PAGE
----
Although the computer and the internet may be able to teach us a lot, Alphabetical Order is not necessarily one of those things. The computer can spellcheck itself and will even replace words for you, providing you with synonyms, antonyms, and everything in between, but because it does this automatically it does not challenge the young user to put any thought into the order of the words. When thesaurus.com provides you with a list of words it does place them in alphabetical order, but without ever teaching the developing brain this skill, most children do not even notice or recognize it. With an actual 3D, handheld dictionary, our children begin to recognize and utilize alphabetical order to assist them in finding whatever word they are seeking.
2. Spelling Skills
Going hand-in-hand with alphabetical order, a dictionary teaches our children spelling skills for the obvious reason that it is filled with words all correctly spelled and our children are “reading” it. More than this however is that with a tablet or computer you can oftentimes type a word incorrectly and the device will autocorrect, never forcing the child to learn the correct spelling or even recognize that the device has done this for them. Simply put, our children can be lazy, type a word incorrectly, obtain their desired result and never have to learn the correct spelling of words. This is not education, this is not teaching our children, but rather hindering them from obtaining the necessary and proper language skills.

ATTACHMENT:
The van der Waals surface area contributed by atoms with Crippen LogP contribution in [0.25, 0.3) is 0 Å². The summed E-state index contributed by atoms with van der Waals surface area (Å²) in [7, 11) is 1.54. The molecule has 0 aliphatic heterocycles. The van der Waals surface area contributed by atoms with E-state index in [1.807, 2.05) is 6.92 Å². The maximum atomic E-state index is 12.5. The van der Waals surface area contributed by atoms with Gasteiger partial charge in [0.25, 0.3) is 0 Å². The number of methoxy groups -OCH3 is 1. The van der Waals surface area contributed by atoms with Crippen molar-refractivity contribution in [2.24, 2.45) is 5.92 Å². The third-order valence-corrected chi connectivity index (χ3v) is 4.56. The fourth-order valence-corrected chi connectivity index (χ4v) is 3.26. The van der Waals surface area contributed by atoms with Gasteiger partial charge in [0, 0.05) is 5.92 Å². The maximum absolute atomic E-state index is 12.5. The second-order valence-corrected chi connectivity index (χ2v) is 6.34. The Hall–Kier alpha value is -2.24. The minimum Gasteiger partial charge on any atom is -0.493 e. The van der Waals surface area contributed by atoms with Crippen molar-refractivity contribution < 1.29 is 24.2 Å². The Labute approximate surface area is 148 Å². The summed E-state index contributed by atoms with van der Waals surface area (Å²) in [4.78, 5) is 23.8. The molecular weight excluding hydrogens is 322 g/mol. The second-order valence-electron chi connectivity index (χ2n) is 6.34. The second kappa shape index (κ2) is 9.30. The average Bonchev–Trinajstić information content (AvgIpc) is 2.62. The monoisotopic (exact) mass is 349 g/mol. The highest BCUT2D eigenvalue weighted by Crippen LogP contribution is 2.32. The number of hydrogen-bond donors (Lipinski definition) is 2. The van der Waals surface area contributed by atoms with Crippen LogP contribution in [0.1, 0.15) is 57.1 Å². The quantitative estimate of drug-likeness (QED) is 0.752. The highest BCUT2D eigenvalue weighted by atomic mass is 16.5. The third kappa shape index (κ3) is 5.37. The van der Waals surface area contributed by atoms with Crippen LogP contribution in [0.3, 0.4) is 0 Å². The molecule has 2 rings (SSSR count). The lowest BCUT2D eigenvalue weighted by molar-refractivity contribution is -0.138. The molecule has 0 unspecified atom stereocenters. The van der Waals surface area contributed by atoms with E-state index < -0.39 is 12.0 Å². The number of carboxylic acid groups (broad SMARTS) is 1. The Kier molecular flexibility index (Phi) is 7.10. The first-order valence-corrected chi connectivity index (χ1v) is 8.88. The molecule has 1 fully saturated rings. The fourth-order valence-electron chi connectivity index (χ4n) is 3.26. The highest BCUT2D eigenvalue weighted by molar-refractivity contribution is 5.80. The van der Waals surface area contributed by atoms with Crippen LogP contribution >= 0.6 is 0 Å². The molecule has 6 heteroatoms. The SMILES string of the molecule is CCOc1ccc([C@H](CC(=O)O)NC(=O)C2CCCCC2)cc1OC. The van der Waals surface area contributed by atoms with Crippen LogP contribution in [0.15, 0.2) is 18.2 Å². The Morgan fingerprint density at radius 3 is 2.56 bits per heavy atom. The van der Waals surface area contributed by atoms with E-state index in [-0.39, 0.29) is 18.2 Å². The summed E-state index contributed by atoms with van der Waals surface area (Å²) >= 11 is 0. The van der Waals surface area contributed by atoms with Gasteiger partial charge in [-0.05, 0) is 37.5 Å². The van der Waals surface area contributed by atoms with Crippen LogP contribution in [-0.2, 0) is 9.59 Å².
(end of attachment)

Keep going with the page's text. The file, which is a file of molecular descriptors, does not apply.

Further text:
3. Research Skills
“The day I toured a private school for my son and learned there was no library was a disappointing one, the day I realized the Media Center at the school I chose was a library/computer lab was a disheartening one, and the day I walked into the children’s section of my public library and literally had to ask “Where are all the books?” was a sad one.” – Kristin
More and more school and public libraries are being converted to media centers where there are some (and we mean few) actual paper/hard copy books alongside a lot of computers. Research and reading are both becoming tasks to be completed on an electronic device, not from looking at a tangible, touchable book or paper. With the touch of a button or the click of a mouse the world is at our fingertips, so it is understandable that books are going by the wayside, however the useful skills acquired by researching in books should not be lost.